I have a philosophy, only people with wagging tongues read the inquirer of our lives any way. That is why Jesus commanded us if our eye causes us to sin pluck it out.

    My translation says if your tongue is wagging you have a forked tongue and all forked tongues must be sacrificed as a burnt offering, an offering made by fire unto the Lord. It is in proverbs, or psalms, or Exodus or something.

    Tongue piercing was first Jesus' idea, He commands that they be circumcised and tacked to the roof of our mouth.

    For the record, i don't have a skeleton in my closet. I am too pious for the habitation of just one. Last time i checked there was a cemetery in my closet.

    It is a good thing i believe in reincarnation and the rapture too, cause the dead in Christ shall rise and i am ready to shed a few pounds. I suppose those who don't rise will come back as cows or goats or Budda forbid that you come back as a possum you are headed for road kill and a boiling pot.

    Oh yeah, i don't want to come back as a cow either, you are headed for a Big Mac or the steak house.

    I have no idea how i went from your standing ovation to cows and i forgot to mention pork chops. It must be all the drugs Terri.

    Love ya for this honesty.

  4. Terri
    I just popped back over here to re-read this post. On a more serious note i think i have said this before to you. I was listening to a radio preacher once and he said, "people (non-Christians) don't want to see perfection they want to see honesty."

    I have a very difficult time hiding things if i am mad the whole world will know about it. So a few years ago i would leave work and go home and cry to God because of this snappy behavior. I knew it was destroying any "testimony" i could conjure.

    In the stillness God spoke to me and He said, " I am not interested in changing your image, i am interested in changing you."

    I never really understood that my "public image" was not me until He spoke this to me. This post reminds me a lot of the poem on my blog.

    I think people will always judge us out of one of two pair of eyes, the eyes of judgement or the eyes of love. Love covers a multitude of sins and mercy triumphs over judgement.

    i think if you truly love someone you will embrace all of them that means embracing their sin or faults as well. People will probably misunderstand that and assume you to be condoning sin, and actually it may appear that way.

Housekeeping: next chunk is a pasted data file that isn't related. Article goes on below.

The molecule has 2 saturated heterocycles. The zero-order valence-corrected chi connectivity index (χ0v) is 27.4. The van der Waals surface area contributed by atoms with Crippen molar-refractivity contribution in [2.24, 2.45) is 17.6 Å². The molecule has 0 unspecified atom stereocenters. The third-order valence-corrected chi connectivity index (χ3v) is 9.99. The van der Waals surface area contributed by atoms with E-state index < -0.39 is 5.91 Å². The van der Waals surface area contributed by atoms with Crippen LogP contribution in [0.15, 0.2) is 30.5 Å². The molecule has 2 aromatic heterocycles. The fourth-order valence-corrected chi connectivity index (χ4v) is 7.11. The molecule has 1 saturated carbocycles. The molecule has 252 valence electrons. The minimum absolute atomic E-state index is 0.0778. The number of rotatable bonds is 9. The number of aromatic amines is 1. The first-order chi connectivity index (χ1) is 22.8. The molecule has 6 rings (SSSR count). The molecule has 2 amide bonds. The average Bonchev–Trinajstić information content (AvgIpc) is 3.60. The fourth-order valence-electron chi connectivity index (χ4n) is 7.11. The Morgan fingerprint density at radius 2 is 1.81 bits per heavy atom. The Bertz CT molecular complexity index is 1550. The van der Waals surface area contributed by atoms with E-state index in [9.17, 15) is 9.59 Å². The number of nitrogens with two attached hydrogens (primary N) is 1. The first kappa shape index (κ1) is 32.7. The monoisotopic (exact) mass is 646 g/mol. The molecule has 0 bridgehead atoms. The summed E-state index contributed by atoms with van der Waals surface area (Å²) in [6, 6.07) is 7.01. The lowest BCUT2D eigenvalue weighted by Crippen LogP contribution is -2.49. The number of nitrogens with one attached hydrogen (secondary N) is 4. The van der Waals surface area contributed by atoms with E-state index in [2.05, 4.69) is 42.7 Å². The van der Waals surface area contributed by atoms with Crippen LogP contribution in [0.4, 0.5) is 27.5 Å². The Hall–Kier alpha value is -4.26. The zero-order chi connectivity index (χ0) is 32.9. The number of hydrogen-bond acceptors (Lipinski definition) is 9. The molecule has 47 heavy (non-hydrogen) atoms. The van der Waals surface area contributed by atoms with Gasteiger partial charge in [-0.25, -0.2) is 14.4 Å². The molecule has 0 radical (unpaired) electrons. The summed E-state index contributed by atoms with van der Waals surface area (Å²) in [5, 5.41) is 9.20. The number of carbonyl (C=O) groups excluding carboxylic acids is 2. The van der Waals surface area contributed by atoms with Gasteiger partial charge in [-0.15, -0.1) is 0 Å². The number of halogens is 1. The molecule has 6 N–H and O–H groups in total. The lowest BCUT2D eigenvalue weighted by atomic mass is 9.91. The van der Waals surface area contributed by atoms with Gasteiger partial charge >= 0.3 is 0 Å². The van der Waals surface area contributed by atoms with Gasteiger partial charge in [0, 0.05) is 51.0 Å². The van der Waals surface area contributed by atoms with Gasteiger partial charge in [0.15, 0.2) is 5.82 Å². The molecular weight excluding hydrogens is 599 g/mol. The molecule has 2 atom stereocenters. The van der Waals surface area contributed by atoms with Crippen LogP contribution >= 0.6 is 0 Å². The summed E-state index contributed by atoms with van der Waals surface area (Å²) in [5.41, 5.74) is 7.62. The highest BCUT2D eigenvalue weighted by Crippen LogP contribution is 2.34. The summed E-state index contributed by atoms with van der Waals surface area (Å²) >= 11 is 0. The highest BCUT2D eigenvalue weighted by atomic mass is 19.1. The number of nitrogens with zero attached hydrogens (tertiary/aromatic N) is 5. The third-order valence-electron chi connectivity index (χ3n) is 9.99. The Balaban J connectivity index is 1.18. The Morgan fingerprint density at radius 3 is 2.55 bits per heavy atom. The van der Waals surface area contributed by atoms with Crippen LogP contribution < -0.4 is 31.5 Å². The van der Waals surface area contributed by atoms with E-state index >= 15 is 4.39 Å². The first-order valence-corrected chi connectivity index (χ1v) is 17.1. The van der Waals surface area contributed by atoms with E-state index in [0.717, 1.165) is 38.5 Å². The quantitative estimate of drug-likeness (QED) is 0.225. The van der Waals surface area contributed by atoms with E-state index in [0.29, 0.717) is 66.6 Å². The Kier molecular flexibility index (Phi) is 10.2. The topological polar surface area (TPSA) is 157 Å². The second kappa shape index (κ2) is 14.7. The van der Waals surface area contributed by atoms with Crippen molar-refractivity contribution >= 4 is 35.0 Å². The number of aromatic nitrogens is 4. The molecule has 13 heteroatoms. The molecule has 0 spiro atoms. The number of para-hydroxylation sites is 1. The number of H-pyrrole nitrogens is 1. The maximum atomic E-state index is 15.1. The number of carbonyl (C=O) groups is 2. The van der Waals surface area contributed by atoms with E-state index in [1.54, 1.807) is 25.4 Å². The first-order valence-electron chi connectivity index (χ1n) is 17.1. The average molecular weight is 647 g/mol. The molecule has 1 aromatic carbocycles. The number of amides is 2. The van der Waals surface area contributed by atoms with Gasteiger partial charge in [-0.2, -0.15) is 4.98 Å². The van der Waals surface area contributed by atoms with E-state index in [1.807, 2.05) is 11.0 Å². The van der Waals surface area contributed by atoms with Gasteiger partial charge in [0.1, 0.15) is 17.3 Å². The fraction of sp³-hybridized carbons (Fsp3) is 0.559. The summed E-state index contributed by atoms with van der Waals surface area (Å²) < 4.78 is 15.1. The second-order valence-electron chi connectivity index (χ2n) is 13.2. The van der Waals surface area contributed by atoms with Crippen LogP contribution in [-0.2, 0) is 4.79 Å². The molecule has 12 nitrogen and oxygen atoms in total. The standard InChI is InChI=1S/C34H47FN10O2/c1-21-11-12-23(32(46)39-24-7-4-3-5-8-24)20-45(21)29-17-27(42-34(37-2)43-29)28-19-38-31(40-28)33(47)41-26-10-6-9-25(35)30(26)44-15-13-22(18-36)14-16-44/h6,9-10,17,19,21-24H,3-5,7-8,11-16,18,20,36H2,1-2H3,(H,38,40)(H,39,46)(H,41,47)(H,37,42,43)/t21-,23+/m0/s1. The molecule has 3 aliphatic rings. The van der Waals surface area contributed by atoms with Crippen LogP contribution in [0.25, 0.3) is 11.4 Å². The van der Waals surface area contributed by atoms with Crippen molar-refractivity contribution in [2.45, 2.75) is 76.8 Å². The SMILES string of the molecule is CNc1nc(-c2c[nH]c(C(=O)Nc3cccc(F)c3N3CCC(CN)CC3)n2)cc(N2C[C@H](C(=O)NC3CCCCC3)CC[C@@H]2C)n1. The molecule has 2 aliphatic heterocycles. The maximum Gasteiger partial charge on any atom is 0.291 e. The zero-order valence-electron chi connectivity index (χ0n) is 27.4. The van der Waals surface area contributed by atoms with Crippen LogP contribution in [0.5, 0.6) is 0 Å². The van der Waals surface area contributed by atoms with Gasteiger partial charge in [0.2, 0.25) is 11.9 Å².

But i think that love leans on the side of mercy and God is Love.

    I will say this again, Terri you will always be perfect in my eyes no matter how human or faulty you are.

  5. terri, i love this post. the pastor of my church frequently reminds us of this too: that he is a leader with a limp. that he probably gets it wrong more than he gets it right. that he's not endowed with superspiritual abilities above & beyond those of us sitting there & listening to him.

    i can only imagine what a dangerous combination this is: counselor & pastor. i think i get it (not quite as deeply as you experience, i'm sure, but cognitively at least): this pressure to appear a certain way. to be emotionally healthy, to have answers to profound spiritual/emotional dilemmas. i imagine you might get compared to someone's ideals of all that those "counselor" and "pastor" labels imply.

    thank you for being human. for not having it all together, but for having a heart that extends outward in love and upward for grace. thank you for not being afraid to say that your life gets pretty darn messy too, sometimes.

    love you so much.

  6. I share one of your titles - that of counsellor, and I worked really hard early in my training to clarify for myself that I have no "face" to put on, that it's about being more myself in all areas of my life, and not some notion of what "counsellor" should look like. But it's a work in progress. I like your humanity. I like your realness. I don't care what label you carry. I like you just fine.

  7. "being safe" is what i would label the most important characteristic of a counselor and/or a pastor ~ there are things required to be that like humility, grace, understanding, being real, maintaining name but a few

    it is indeed a deep calling